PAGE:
When one considers César Franck's works, The Beatitudes close a period, indeed they mark a break. Naturally, there is all that was written before and after this magnificent vocal and symphonic fresco, which was composed over a period of more than ten years (1869 -1879) and seems to tower up like a mountain and form a dividing line in the musician's production.
Before 1869, Franck remains, in spite of his efforts to become famous, an unheard of composer. Neither the numerous concerts that his father organized during his twentieth year, nor the trios that Franck composed (variations on popular opera airs) succeeded in making the required breakthrough... He was married in 1848 and, under the influence of his wife and family-in-law, tried to make a name for himself on stage. During these years he was obliged to give private piano lessons for 4 francs an hour. The organs of Saint Jean - Saint François of the Marais in 1853 and that of Sainte Clotilde in 1859 were all that gave him pleasure during this dim period. Nothing of any great value came from this fairly productive period apart from two oratorios: Ruth, that Liszt remarqued in 1845 and the tower of Babel twenty years later, and also the Masses, several melodies and motets which became famous later on thanks to the famous Panis Angelicus... In fact, one essentially remembers him as an organist, an occupation which moreover influenced his six works of art: Opus 16 to 21 in the 1860 collection...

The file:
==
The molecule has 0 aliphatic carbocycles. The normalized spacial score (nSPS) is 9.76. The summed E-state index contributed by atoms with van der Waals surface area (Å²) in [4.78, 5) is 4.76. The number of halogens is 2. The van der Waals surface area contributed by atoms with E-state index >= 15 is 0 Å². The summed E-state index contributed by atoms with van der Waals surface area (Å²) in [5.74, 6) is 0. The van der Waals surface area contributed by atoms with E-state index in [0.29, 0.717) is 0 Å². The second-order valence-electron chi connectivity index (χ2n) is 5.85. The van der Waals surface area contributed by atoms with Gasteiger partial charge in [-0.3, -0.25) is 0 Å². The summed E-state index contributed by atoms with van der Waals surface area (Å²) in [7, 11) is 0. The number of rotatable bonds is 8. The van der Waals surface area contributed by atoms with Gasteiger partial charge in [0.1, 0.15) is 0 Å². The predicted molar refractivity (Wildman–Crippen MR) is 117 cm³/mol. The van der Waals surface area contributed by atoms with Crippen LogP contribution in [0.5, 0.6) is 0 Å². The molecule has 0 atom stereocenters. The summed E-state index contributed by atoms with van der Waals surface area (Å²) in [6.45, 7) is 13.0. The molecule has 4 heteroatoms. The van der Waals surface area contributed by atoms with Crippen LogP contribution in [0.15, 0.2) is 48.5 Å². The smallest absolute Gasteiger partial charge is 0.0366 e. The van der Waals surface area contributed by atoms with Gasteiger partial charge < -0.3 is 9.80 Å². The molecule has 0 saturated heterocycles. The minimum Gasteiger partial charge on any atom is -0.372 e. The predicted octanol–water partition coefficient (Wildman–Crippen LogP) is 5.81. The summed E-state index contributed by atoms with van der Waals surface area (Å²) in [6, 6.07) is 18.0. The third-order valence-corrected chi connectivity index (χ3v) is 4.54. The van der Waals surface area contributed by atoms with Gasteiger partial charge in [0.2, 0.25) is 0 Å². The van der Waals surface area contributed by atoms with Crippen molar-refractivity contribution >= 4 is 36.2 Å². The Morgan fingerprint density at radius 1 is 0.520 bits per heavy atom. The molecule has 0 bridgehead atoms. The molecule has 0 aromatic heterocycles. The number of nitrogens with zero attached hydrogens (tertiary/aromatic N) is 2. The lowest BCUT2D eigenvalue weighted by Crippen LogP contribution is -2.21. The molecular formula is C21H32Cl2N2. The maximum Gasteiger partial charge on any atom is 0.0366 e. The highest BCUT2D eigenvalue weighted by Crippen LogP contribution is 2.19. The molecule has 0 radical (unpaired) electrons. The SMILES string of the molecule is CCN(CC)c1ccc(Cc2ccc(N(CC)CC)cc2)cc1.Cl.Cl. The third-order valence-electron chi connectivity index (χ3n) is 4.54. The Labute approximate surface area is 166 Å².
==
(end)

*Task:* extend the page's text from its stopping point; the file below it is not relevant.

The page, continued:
The defeat at. Sedan was a gong that woke France up from the long slumber of the Second Empire. The artists took hold of themselves and the famous “Société Nationale de Musique” (the “S.N.M.”) was born with the proud and patriotic motto: “Ars Gallica” and was designed to promote, encourage and play French music. Franck was one of the founder members with Bussine, Castillon, Duparc and Saint-Saëns. Such varied composers as D'Indy, Chausson, Chabrier, Bréville and many others soon joined them...
Now that, he is able to play his own compositions surrounded by a group of his young pupils from the Conservatoire (Franck's band), where he was appointed in 1872, Franck finds new strength and harbours many audacious projects. His art becomes more diverse, more intense. In this period or ripening talent, The Beatitudes appear, even then, as the prelude to the great works that are born almost every year after 1879. He works during the school holidays, the only free moments he can obtain away from his teaching. The admirable Quintette of 1878, preceded by the Redemption (1875) and Eolides (1876 - 1877) was soon followed by a group of chefs d'oeuvre that range from Rebecca (1881) to the last three Chorals for the organ in 1890, and include works such as: Le Chasseur maudit (1882), Les Djinns or Prelude, Choral and Fugue (1884 -1885) the grandiose Variations Symphoniques of 1885 which were published a few months before the superb Sonata for piano and violin, Psyche., the Symphony in D minor as well as a new triptych for the piano, Prelude, Aria and Finale finally the wonderful String quartet that captures the lyrical and methodical power of the musician.